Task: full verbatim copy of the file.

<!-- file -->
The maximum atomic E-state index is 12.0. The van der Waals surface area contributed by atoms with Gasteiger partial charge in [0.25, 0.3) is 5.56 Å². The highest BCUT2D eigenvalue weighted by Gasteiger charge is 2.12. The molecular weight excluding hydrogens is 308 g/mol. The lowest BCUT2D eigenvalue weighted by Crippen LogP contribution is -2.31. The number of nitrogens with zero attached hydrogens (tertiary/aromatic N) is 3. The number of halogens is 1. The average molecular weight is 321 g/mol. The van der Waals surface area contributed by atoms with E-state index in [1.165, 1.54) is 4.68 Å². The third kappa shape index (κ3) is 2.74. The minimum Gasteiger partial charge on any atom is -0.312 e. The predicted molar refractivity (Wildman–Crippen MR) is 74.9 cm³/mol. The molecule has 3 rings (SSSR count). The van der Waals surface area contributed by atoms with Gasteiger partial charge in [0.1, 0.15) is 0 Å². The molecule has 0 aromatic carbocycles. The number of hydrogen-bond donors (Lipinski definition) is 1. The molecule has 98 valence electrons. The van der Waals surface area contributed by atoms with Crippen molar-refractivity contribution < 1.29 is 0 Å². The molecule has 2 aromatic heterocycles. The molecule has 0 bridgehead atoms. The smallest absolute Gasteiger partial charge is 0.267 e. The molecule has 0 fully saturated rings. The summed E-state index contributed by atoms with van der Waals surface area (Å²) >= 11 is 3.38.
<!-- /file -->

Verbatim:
The maximum atomic E-state index is 12.0. The van der Waals surface area contributed by atoms with Gasteiger partial charge in [0.25, 0.3) is 5.56 Å². The highest BCUT2D eigenvalue weighted by Gasteiger charge is 2.12. The molecular weight excluding hydrogens is 308 g/mol. The lowest BCUT2D eigenvalue weighted by Crippen LogP contribution is -2.31. The number of nitrogens with zero attached hydrogens (tertiary/aromatic N) is 3. The number of halogens is 1. The average molecular weight is 321 g/mol. The van der Waals surface area contributed by atoms with E-state index in [1.165, 1.54) is 4.68 Å². The third kappa shape index (κ3) is 2.74. The minimum Gasteiger partial charge on any atom is -0.312 e. The predicted molar refractivity (Wildman–Crippen MR) is 74.9 cm³/mol. The molecule has 3 rings (SSSR count). The van der Waals surface area contributed by atoms with Gasteiger partial charge in [0.1, 0.15) is 0 Å². The molecule has 0 aromatic carbocycles. The number of hydrogen-bond donors (Lipinski definition) is 1. The molecule has 98 valence electrons. The van der Waals surface area contributed by atoms with Crippen molar-refractivity contribution < 1.29 is 0 Å². The molecule has 2 aromatic heterocycles. The molecule has 0 bridgehead atoms. The smallest absolute Gasteiger partial charge is 0.267 e. The molecule has 0 fully saturated rings. The summed E-state index contributed by atoms with van der Waals surface area (Å²) >= 11 is 3.38.